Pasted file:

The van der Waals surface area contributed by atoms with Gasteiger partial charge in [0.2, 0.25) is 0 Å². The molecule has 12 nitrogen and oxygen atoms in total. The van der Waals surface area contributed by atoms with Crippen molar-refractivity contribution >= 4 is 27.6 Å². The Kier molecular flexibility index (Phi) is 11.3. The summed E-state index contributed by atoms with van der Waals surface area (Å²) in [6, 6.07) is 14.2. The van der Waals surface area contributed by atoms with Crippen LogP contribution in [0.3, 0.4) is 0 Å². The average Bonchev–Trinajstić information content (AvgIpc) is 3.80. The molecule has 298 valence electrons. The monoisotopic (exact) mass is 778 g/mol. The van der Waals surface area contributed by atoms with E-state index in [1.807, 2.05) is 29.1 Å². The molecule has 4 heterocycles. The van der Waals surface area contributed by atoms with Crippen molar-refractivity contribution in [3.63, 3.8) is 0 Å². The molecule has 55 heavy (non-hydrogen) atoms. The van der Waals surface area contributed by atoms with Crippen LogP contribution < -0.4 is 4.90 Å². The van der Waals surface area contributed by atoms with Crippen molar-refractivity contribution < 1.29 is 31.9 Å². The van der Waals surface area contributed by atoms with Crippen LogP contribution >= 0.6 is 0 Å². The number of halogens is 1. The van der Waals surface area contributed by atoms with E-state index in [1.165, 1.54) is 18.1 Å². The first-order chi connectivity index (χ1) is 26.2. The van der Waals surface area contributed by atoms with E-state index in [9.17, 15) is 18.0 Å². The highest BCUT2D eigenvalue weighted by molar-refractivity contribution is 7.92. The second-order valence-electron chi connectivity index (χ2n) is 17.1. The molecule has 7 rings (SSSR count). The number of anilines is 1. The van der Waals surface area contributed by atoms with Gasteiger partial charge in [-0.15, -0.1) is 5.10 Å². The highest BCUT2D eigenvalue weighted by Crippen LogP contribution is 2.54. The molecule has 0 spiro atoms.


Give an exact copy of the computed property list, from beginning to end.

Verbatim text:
The van der Waals surface area contributed by atoms with Gasteiger partial charge in [0.2, 0.25) is 0 Å². The molecule has 12 nitrogen and oxygen atoms in total. The van der Waals surface area contributed by atoms with Crippen molar-refractivity contribution >= 4 is 27.6 Å². The Kier molecular flexibility index (Phi) is 11.3. The summed E-state index contributed by atoms with van der Waals surface area (Å²) in [6, 6.07) is 14.2. The van der Waals surface area contributed by atoms with Crippen LogP contribution in [0.3, 0.4) is 0 Å². The average Bonchev–Trinajstić information content (AvgIpc) is 3.80. The molecule has 298 valence electrons. The monoisotopic (exact) mass is 778 g/mol. The van der Waals surface area contributed by atoms with E-state index in [1.807, 2.05) is 29.1 Å². The molecule has 4 heterocycles. The van der Waals surface area contributed by atoms with Crippen molar-refractivity contribution in [3.63, 3.8) is 0 Å². The molecule has 55 heavy (non-hydrogen) atoms. The van der Waals surface area contributed by atoms with Crippen LogP contribution < -0.4 is 4.90 Å². The van der Waals surface area contributed by atoms with Crippen molar-refractivity contribution < 1.29 is 31.9 Å². The van der Waals surface area contributed by atoms with Crippen LogP contribution >= 0.6 is 0 Å². The number of halogens is 1. The van der Waals surface area contributed by atoms with E-state index in [1.165, 1.54) is 18.1 Å². The first-order chi connectivity index (χ1) is 26.2. The van der Waals surface area contributed by atoms with E-state index in [9.17, 15) is 18.0 Å². The highest BCUT2D eigenvalue weighted by molar-refractivity contribution is 7.92. The second-order valence-electron chi connectivity index (χ2n) is 17.1. The molecule has 7 rings (SSSR count). The number of anilines is 1. The van der Waals surface area contributed by atoms with Gasteiger partial charge in [-0.15, -0.1) is 5.10 Å². The highest BCUT2D eigenvalue weighted by Crippen LogP contribution is 2.54. The molecule has 0 spiro atoms.